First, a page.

Actually, my first thoughts about writing recreationally  about archaeology started on my very first project. I'm the type of person that reads instructions, reads technical manuals, and follows recipes. The fact that there wasn't a book I could read that would tell me how to be a CRM archaeologist really annoyed me. After a couple jobs I thought I should write one. I even went so far as to send in a table of contents and sample chapter to the people at Rough Guides. They said it was too much of a "niche" market. These are the same publishers with a "Rough Guide to Opera". Right.

Fast forward to 2011. I have a fresh MS degree in Archaeological Resource Management and I'm at the SAAs. I was starting to get more interested in talking about archaeology and was intrigued by the Blogging Archaeology session organized by Coleen Morgan. What I saw not only humbled me, but, blew me away.

While I was waiting for the session to start I opened a Twitter account because of the Twitter information on the projector screen at the front of the room. I was amazed at the behind-the-scenes activity going on! I was also pissed that I wasn't part of it.

After hearing some awesome papers by awesome people I immediately went back to my hotel room and started a blog. I wrote my first post that day and tweeted it out. I had an initial surge in followers to my twitter handle and my blog, but they fell off and things equalized. Now, my blog is read by about 2000-4000 unique visitors a month (about 10,000 page views a month) and I have over 560 Twitter followers.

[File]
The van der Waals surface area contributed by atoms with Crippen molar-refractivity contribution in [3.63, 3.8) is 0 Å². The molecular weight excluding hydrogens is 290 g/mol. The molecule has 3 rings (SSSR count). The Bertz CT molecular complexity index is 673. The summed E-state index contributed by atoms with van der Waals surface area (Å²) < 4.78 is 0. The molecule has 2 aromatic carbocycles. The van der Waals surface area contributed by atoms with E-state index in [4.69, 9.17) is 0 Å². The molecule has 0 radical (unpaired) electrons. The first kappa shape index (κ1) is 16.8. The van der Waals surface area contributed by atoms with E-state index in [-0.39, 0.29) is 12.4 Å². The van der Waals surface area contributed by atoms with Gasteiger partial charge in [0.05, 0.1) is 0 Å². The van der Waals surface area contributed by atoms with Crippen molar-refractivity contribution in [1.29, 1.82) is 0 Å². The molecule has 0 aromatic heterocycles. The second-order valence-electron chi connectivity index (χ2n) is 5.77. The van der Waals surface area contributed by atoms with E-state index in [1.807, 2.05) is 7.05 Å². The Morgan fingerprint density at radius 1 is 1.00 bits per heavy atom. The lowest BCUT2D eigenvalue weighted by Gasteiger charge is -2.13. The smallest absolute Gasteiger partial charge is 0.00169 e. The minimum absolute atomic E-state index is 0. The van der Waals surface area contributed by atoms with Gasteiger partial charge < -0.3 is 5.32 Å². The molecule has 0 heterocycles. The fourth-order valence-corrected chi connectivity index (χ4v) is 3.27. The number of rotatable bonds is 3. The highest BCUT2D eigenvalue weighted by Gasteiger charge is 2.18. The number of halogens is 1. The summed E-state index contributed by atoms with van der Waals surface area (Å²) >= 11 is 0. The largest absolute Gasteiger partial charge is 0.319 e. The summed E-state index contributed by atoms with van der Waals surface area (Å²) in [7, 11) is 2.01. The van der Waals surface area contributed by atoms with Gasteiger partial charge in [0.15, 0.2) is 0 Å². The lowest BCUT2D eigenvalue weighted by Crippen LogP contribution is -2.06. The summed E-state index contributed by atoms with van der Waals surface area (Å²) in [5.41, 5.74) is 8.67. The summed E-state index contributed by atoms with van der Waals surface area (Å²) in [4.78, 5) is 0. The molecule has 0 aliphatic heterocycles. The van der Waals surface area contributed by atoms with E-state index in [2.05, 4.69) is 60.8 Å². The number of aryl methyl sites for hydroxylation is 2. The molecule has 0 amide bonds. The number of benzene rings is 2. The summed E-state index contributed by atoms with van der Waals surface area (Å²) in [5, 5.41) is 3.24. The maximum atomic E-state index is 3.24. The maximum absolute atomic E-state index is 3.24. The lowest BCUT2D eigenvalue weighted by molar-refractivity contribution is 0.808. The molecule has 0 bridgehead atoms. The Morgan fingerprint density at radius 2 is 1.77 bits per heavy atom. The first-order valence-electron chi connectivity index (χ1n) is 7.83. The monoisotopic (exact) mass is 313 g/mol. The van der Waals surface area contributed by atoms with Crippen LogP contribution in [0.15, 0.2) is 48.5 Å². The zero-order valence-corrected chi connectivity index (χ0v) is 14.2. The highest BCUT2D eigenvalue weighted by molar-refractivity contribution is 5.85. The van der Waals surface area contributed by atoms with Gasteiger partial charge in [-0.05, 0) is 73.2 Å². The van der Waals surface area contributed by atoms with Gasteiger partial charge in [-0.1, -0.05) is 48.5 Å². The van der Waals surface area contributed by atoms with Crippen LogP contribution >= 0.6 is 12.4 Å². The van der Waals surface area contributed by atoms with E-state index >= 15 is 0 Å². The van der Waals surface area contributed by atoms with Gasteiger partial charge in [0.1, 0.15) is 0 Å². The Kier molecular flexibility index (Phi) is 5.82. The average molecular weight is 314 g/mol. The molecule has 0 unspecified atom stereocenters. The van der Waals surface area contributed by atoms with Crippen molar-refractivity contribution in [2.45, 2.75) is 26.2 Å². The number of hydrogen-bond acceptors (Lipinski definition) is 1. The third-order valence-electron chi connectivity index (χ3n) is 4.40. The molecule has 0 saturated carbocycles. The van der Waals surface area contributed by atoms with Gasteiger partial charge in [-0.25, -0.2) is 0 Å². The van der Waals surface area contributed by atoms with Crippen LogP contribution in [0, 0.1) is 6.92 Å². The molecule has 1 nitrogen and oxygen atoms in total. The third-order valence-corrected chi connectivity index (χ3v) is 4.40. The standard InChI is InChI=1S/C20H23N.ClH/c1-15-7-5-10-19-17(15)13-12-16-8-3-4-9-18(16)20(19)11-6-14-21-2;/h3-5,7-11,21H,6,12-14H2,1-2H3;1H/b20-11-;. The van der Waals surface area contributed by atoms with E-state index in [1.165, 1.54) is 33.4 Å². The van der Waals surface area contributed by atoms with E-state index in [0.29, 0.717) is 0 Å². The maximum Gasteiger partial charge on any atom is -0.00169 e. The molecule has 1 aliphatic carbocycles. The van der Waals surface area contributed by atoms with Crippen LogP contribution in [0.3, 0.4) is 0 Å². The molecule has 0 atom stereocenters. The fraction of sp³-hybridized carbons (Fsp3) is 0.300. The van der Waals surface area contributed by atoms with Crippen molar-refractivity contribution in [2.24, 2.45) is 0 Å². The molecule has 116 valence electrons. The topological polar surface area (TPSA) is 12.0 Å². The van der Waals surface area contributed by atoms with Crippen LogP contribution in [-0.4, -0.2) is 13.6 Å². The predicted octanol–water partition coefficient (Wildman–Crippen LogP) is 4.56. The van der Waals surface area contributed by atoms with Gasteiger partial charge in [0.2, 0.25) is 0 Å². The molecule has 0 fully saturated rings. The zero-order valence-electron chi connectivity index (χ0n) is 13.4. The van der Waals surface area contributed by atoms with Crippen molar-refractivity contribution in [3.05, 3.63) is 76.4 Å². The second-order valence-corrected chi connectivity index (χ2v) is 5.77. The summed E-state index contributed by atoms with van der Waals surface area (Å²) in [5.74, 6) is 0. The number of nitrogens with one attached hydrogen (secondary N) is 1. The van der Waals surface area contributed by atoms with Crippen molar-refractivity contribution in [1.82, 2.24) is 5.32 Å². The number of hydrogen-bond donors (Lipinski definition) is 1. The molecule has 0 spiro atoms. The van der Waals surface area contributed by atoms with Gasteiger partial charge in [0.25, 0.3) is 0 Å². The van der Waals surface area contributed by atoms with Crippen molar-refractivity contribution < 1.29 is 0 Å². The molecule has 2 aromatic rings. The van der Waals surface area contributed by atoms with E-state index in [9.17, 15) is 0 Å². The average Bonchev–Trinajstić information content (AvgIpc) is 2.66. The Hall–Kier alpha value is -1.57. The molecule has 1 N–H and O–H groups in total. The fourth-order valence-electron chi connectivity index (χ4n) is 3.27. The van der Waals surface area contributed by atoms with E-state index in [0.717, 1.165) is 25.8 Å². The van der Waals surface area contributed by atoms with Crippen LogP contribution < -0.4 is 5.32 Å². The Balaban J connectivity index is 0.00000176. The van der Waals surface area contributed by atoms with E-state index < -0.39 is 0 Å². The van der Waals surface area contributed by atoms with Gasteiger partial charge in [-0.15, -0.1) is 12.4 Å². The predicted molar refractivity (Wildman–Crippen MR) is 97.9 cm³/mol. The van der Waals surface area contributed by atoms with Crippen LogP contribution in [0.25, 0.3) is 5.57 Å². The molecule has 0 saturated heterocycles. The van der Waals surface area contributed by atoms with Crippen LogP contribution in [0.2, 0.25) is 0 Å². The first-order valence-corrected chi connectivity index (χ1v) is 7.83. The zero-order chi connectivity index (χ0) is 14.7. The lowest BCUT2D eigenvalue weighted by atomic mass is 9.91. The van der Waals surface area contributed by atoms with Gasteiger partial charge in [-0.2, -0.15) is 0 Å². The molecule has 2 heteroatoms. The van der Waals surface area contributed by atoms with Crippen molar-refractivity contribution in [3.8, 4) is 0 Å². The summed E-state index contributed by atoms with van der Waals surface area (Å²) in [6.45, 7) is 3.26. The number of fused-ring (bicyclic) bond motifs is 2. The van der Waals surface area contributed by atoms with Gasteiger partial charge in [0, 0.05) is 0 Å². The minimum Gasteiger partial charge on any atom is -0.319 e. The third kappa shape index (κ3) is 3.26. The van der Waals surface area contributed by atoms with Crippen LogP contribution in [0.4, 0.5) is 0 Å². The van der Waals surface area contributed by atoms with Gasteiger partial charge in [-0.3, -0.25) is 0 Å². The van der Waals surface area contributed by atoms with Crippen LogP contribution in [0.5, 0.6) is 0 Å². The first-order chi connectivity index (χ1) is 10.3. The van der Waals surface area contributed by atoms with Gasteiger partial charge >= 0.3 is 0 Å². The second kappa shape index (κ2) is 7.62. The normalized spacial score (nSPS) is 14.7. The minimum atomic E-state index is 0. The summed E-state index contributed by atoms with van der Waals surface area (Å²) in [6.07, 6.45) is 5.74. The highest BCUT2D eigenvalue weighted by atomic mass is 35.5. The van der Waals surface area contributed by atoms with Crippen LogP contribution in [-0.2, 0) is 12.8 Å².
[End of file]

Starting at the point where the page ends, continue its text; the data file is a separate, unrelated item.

My blog is designed to help fellow archaeologists. Occasionally I'll talk about a specific project, but, that's usually not allowed in CRM so I stay away from it. Also, being fired twice for blogging will make you a little gun shy. It's one of the reasons I started my own company. Ef those bastards. I'll just blog about my own projects.

I have a series of posts under the title, "Shovelbums Guide" where I give helpful information to new and experienced archaeologists. Recently I started a "Word for Archaeologists" series too. Many of us in report writing need all the formatting help we can get.

So, to make a long answer even longer: I blog because I'm the most interesting man in the world and I want all of you to know how much I know. Or, I just like to help people and I want everyone to learn from my spectacularly colossal mistakes.

Why are you still blogging?

In short, I'm still blogging because I feel like I still have something to say. When every field tech is informed and treated fairly I'll stop. I don't think that's ever going to happen, though, so I think I'll keep this going for a while.